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dc.contributor.advisorRivera-Gallego, Wilson
dc.contributor.authorSanabria-Ordonez, John A.
dc.description.abstractThe goal of this thesis is to take a step to understanding the resource management of massively and scattered distributed systems. A framework to predict grid resources behavior and leverage the execution of long running tasks over computational grids has been developed. This framework employs statistical analysis for estimating the resource behavior and uses a divisible load approach to increase the throughput and reduce the idle time exhibited by computational resources. The proposed approach focuses on an opportunistic pull resource selection mechanism: a number of very light agents are deployed in nonintrusive way running in a user space. Initially the framework collects information on user requirements and application deployment, assigns a subset of jobs to available resources, and periodically the selected pool of resources is updated to opportunistically choose the resources that better complete the assigned jobs. The statistical analysis process evaluates in run time different probabilistic functions to determine the one that better model a resource behavior. Experimental results show a significant reduction of the application makespan along with good estimations of the resource behavior.en_US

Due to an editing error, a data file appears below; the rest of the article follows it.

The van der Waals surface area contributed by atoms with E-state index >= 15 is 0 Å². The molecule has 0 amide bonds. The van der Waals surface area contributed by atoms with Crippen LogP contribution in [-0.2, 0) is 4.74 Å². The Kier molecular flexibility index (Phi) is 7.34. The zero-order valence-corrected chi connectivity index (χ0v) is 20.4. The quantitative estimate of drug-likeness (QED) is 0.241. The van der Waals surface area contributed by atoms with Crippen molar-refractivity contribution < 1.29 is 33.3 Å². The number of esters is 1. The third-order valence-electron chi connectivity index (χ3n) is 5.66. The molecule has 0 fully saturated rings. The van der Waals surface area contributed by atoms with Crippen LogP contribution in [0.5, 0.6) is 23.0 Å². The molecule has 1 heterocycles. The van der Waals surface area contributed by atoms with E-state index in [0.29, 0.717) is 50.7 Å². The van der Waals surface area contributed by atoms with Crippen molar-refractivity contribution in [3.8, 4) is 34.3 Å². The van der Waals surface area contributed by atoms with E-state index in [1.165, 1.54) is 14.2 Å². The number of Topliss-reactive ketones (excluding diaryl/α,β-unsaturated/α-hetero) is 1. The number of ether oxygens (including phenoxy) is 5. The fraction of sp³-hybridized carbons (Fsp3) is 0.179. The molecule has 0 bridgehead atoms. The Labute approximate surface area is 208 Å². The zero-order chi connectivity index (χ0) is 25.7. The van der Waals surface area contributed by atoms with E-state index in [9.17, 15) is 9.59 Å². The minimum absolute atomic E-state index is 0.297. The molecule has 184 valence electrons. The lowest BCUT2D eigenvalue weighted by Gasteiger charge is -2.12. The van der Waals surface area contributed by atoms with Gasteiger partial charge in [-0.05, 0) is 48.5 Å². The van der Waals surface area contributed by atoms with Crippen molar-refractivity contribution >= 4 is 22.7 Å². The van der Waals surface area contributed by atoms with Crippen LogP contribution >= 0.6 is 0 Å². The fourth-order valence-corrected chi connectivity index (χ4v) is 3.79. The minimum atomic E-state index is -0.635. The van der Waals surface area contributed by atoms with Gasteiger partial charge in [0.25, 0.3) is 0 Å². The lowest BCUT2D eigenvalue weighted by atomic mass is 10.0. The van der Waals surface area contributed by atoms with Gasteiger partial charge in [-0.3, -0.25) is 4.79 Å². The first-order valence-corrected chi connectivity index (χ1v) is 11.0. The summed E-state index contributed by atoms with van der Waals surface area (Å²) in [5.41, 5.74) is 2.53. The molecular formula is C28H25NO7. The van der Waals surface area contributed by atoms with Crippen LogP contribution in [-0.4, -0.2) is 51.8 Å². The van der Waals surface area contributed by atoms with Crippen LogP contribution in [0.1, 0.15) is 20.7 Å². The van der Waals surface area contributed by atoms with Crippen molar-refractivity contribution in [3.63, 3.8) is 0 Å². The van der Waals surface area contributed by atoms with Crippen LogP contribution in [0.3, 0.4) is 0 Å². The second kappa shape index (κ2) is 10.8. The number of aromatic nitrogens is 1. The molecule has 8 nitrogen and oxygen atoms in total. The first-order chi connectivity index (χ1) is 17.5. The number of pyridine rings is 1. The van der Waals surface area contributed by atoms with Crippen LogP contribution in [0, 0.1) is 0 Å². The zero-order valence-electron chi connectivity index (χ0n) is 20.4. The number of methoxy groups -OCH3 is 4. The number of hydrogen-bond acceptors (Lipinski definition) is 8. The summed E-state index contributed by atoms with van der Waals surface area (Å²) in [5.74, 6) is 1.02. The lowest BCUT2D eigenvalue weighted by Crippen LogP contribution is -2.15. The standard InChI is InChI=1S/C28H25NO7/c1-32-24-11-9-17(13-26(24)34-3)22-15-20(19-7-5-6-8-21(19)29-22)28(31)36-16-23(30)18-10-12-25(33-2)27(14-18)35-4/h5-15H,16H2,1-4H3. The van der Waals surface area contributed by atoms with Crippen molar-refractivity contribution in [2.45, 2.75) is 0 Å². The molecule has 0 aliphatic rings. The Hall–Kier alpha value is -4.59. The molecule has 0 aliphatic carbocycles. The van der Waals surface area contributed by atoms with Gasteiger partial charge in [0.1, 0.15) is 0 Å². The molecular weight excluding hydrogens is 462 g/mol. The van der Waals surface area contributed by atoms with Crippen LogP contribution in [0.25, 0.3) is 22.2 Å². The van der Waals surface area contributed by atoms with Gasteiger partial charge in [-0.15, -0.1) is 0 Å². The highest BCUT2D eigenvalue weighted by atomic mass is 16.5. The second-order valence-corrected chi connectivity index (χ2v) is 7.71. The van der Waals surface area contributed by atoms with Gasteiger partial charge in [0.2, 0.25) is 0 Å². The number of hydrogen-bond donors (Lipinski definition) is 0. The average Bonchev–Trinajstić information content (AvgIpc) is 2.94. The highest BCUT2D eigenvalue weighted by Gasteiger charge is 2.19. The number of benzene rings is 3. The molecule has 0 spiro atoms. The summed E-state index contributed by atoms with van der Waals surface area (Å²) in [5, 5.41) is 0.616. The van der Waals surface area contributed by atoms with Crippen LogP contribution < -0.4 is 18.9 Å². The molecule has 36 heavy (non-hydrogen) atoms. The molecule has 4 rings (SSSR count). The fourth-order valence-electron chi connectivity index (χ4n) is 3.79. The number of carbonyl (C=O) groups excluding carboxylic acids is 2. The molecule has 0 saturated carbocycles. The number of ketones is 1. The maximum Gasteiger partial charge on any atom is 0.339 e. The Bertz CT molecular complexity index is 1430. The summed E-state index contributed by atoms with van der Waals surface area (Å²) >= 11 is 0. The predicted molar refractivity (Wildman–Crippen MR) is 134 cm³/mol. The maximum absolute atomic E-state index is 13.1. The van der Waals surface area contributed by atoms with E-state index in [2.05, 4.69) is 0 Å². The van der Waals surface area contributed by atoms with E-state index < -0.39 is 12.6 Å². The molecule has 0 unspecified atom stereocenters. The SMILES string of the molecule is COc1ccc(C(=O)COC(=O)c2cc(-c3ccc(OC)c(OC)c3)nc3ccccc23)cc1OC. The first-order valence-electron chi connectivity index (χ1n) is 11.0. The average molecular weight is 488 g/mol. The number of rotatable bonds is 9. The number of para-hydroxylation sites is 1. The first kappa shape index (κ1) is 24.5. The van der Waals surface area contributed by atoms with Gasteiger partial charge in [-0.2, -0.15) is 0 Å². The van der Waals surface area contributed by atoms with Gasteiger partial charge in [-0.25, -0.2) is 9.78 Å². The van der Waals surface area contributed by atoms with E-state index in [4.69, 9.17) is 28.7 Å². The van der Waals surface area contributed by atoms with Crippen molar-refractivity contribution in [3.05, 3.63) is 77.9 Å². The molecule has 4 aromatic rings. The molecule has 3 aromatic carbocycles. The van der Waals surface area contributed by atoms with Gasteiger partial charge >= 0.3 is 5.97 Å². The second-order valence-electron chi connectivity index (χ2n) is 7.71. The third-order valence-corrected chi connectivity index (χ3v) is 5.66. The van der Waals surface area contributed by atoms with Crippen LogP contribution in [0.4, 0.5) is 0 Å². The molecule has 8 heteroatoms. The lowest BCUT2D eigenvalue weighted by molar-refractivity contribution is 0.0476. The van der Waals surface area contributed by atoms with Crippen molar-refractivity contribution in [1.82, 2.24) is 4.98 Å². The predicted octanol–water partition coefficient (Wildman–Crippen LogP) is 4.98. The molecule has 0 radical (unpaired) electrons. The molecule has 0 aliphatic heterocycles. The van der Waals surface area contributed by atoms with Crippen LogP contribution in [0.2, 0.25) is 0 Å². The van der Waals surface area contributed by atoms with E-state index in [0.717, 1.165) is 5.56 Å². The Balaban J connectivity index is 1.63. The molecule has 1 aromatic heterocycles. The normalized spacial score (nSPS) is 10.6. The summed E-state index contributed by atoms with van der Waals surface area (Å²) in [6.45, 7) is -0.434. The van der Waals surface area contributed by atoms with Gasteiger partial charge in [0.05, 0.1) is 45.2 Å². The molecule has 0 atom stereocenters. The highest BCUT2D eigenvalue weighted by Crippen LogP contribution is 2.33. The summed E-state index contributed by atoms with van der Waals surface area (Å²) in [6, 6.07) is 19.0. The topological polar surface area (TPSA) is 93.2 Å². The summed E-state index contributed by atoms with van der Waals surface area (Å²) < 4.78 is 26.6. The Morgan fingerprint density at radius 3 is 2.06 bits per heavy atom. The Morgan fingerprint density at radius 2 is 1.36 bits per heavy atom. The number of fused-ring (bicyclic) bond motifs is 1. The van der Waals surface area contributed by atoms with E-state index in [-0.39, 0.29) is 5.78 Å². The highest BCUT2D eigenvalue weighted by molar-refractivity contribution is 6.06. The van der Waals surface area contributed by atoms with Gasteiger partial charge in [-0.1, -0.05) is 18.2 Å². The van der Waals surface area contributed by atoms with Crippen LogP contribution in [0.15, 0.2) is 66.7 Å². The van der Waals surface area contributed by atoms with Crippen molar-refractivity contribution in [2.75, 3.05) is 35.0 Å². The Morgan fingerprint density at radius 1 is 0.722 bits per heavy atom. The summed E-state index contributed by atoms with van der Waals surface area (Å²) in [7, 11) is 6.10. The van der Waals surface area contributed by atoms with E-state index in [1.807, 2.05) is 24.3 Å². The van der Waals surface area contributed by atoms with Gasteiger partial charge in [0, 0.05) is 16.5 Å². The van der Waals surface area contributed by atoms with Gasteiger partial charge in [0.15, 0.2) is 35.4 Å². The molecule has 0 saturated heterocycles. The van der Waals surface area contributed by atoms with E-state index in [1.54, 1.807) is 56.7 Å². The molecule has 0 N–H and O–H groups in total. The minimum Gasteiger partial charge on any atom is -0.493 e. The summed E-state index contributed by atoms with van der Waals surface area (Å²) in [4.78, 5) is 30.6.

dc.description.sponsorshipThis work was partially supported by the NSF CISE-CNS Grant No. 0424546 under the WALSAIP (Wide Area Large Scale Automated Information Processing) Project.en_US
dc.subjectResource orchestrationen_US
dc.subjectAdaptive orchestrationen_US
dc.titleAdaptive orchestration of resources in distributed wide area large scale infrastructuresen_US
dc.rights.licenseAll rights reserveden_US
dc.rights.holder(c) 2009 John Alexander Sanabria Ordonezen_US
dc.contributor.committeeSeguel, Jaime
dc.contributor.committeeRodriguez, Domingo
dc.contributor.committeeRodriguez, Manuel
dc.contributor.representativeResto, Pedro and Information Sciences and Engineeringen_US
dc.contributor.collegeCollege of Engineeringen_US
dc.contributor.departmentDepartment of Electrical and Computer Engineeringen_US

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    Items included under this collection are theses, dissertations, and project reports submitted as a requirement for completing a degree at UPR-Mayagüez.

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